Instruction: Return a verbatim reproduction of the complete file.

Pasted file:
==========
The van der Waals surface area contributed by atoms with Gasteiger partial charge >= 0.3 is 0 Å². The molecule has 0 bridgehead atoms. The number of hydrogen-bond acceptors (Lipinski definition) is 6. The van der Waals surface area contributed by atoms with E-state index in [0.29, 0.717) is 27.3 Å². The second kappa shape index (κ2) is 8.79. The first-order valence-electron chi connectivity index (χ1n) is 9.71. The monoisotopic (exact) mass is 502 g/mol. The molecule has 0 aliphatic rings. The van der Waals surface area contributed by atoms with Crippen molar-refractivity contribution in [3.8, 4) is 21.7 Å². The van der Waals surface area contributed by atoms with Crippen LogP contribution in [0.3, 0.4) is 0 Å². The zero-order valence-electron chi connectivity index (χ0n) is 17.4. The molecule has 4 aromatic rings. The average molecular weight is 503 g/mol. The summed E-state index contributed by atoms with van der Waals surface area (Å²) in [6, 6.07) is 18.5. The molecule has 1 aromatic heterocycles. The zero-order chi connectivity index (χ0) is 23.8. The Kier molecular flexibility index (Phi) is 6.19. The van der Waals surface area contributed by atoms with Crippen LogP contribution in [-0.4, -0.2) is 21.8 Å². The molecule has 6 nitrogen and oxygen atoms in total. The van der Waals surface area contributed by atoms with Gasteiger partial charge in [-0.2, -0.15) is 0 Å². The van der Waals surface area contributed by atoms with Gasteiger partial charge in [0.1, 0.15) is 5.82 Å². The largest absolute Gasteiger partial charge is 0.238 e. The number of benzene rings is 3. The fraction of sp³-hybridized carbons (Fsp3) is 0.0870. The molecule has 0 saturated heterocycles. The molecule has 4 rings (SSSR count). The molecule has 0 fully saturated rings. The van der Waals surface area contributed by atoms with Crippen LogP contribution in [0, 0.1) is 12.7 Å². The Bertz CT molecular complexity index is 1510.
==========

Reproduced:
The van der Waals surface area contributed by atoms with Gasteiger partial charge >= 0.3 is 0 Å². The molecule has 0 bridgehead atoms. The number of hydrogen-bond acceptors (Lipinski definition) is 6. The van der Waals surface area contributed by atoms with E-state index in [0.29, 0.717) is 27.3 Å². The second kappa shape index (κ2) is 8.79. The first-order valence-electron chi connectivity index (χ1n) is 9.71. The monoisotopic (exact) mass is 502 g/mol. The molecule has 0 aliphatic rings. The van der Waals surface area contributed by atoms with Crippen molar-refractivity contribution in [3.8, 4) is 21.7 Å². The van der Waals surface area contributed by atoms with Crippen LogP contribution in [0.3, 0.4) is 0 Å². The zero-order valence-electron chi connectivity index (χ0n) is 17.4. The molecule has 4 aromatic rings. The average molecular weight is 503 g/mol. The summed E-state index contributed by atoms with van der Waals surface area (Å²) in [6, 6.07) is 18.5. The molecule has 1 aromatic heterocycles. The zero-order chi connectivity index (χ0) is 23.8. The Kier molecular flexibility index (Phi) is 6.19. The van der Waals surface area contributed by atoms with Crippen LogP contribution in [-0.4, -0.2) is 21.8 Å². The molecule has 6 nitrogen and oxygen atoms in total. The van der Waals surface area contributed by atoms with Gasteiger partial charge in [-0.2, -0.15) is 0 Å². The van der Waals surface area contributed by atoms with Gasteiger partial charge in [0.1, 0.15) is 5.82 Å². The largest absolute Gasteiger partial charge is 0.238 e. The number of benzene rings is 3. The fraction of sp³-hybridized carbons (Fsp3) is 0.0870. The molecule has 0 saturated heterocycles. The molecule has 4 rings (SSSR count). The molecule has 0 fully saturated rings. The van der Waals surface area contributed by atoms with Crippen LogP contribution in [0, 0.1) is 12.7 Å². The Bertz CT molecular complexity index is 1510.